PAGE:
But it isn't enough to just look happy. Psychology Today notes there are two kinds of smiles: the fake, forced smile and the genuine smile, also known as the Duchenne smile. Named after a 19th century French physician who studied facial expressions, the Duchenne smile involves using both voluntary and involuntary muscle contraction — it's the smile that creates crow's feet around your eyes. 

In one study, researchers from the University of California, Berkeley analyzed the smiles of 141 college yearbook photos and found that those who displayed genuine smiles were actually happier in life and marriage up to 30 years later. So presenting genuine happiness can actually lead to relationship fulfillment.


Pay attention to eye contact

Eye contact can tell you a lot about how interested someone might be in you. While maintained eye contact might generally mean that your flirting tactics are a success, according to a 1997 study titled "Non-verbal behavior as courtship signals: the role of control and choice in selecting partners," there's more to it than that. The study, which videotaped 10-minute long interactions between men and women, found that a woman's behavior within the first minute — whether it be positive or negative — had little to do with her actual interest in a man. It was only after the fourth minute that her "courtship-like behavior," which included eye contact, meant that she was interested.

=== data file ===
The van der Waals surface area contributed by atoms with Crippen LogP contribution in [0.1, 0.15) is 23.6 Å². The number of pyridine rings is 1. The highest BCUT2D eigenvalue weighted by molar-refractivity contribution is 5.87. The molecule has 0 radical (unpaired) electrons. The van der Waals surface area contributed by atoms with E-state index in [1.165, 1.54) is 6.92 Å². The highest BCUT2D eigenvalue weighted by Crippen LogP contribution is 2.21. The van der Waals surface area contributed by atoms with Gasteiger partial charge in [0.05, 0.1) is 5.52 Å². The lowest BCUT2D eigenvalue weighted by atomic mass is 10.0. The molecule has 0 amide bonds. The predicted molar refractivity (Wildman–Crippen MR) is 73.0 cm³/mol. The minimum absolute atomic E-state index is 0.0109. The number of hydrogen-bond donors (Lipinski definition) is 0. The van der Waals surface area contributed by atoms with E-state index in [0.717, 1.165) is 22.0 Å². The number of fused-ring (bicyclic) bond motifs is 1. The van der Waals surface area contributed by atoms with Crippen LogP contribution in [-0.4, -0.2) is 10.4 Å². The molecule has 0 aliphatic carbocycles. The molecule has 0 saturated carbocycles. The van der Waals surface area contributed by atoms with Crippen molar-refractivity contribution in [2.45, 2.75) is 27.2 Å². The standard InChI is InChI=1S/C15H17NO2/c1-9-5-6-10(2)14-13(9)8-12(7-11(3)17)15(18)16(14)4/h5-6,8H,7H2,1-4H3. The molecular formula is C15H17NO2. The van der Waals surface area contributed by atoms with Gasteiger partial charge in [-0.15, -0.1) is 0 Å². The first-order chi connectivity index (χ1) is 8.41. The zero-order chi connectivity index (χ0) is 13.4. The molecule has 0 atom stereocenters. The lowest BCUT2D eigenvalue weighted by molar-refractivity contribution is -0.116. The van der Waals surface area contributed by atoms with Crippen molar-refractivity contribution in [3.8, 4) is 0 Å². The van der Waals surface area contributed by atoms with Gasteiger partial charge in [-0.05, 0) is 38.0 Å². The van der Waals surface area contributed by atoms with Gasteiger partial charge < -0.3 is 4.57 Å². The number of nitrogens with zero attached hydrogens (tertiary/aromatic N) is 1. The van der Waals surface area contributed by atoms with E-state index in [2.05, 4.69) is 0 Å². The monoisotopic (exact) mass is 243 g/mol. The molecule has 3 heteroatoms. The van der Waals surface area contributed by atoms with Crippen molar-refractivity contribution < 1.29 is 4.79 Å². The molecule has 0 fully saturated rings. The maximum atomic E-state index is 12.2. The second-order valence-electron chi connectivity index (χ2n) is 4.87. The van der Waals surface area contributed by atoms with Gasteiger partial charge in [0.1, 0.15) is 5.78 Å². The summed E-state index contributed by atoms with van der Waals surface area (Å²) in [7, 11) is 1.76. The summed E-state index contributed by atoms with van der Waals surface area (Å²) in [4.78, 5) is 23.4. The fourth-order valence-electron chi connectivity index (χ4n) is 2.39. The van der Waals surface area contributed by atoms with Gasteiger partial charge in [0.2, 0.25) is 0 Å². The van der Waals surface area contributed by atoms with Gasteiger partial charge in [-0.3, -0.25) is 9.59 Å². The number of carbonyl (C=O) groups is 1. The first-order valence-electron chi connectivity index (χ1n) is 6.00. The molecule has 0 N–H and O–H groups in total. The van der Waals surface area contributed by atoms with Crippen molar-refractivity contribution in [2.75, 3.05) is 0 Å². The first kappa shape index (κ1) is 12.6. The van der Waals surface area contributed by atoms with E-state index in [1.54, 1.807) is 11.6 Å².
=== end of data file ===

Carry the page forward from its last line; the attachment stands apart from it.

In another study — this one titled, "Looking and loving: The effects of mutual gaze on feelings of romantic love" — strangers were told to hold unbroken, direct eye contact with one another for two minutes. The result was that the participants reported feelings of "passionate love" for each other at the end of it. So you can actually make someone fall in love with you via eye contact... just try not to be creepy about it.

Use your hands

If you can make someone fall in love with you after two minutes of unbroken eye contact, then the idea that you could persuade someone to agree to a date just by touching them doesn't seem that far-fetched. In 2004, Dr. Nicolas Guéguen of France's University of Southern Brittany conducted three separate experiments related to touch in a courtship context.